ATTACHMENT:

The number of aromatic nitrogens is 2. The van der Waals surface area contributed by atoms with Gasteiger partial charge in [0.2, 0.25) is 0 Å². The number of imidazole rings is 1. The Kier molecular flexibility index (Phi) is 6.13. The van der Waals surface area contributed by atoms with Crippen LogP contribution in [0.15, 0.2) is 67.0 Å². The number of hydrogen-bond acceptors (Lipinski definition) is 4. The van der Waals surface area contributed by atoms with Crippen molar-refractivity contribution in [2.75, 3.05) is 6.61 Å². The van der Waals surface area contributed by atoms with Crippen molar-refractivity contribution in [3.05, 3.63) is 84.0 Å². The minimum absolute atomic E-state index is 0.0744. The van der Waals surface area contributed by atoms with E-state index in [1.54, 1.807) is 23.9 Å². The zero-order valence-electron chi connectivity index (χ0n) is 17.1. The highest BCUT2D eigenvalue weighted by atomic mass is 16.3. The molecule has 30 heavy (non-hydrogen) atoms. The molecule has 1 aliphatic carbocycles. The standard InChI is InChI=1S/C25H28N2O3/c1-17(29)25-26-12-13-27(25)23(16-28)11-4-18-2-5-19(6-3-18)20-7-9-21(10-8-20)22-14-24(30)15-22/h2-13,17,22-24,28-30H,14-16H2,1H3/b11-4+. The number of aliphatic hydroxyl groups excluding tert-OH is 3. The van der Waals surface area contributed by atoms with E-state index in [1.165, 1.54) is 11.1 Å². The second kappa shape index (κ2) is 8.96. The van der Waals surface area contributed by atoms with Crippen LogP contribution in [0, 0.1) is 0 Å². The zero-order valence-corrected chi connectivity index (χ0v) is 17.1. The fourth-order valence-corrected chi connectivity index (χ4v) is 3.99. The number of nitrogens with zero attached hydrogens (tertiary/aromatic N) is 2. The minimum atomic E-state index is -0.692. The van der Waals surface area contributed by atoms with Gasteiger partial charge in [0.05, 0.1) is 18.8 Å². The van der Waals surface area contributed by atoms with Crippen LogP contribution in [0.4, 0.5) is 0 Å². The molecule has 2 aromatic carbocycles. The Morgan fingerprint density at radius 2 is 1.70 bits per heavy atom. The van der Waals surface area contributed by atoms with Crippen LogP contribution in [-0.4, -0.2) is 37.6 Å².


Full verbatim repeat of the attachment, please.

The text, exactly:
The number of aromatic nitrogens is 2. The van der Waals surface area contributed by atoms with Gasteiger partial charge in [0.2, 0.25) is 0 Å². The number of imidazole rings is 1. The Kier molecular flexibility index (Phi) is 6.13. The van der Waals surface area contributed by atoms with Crippen LogP contribution in [0.15, 0.2) is 67.0 Å². The number of hydrogen-bond acceptors (Lipinski definition) is 4. The van der Waals surface area contributed by atoms with Crippen molar-refractivity contribution in [2.75, 3.05) is 6.61 Å². The van der Waals surface area contributed by atoms with Crippen molar-refractivity contribution in [3.05, 3.63) is 84.0 Å². The minimum absolute atomic E-state index is 0.0744. The van der Waals surface area contributed by atoms with E-state index in [1.54, 1.807) is 23.9 Å². The zero-order valence-electron chi connectivity index (χ0n) is 17.1. The highest BCUT2D eigenvalue weighted by atomic mass is 16.3. The molecule has 30 heavy (non-hydrogen) atoms. The molecule has 1 aliphatic carbocycles. The standard InChI is InChI=1S/C25H28N2O3/c1-17(29)25-26-12-13-27(25)23(16-28)11-4-18-2-5-19(6-3-18)20-7-9-21(10-8-20)22-14-24(30)15-22/h2-13,17,22-24,28-30H,14-16H2,1H3/b11-4+. The number of aliphatic hydroxyl groups excluding tert-OH is 3. The van der Waals surface area contributed by atoms with E-state index in [1.165, 1.54) is 11.1 Å². The second kappa shape index (κ2) is 8.96. The van der Waals surface area contributed by atoms with Crippen LogP contribution in [0, 0.1) is 0 Å². The zero-order valence-corrected chi connectivity index (χ0v) is 17.1. The fourth-order valence-corrected chi connectivity index (χ4v) is 3.99. The number of nitrogens with zero attached hydrogens (tertiary/aromatic N) is 2. The minimum atomic E-state index is -0.692. The van der Waals surface area contributed by atoms with Gasteiger partial charge in [0.05, 0.1) is 18.8 Å². The van der Waals surface area contributed by atoms with Crippen LogP contribution in [0.4, 0.5) is 0 Å². The molecule has 2 aromatic carbocycles. The Morgan fingerprint density at radius 2 is 1.70 bits per heavy atom. The van der Waals surface area contributed by atoms with Crippen LogP contribution in [-0.4, -0.2) is 37.6 Å².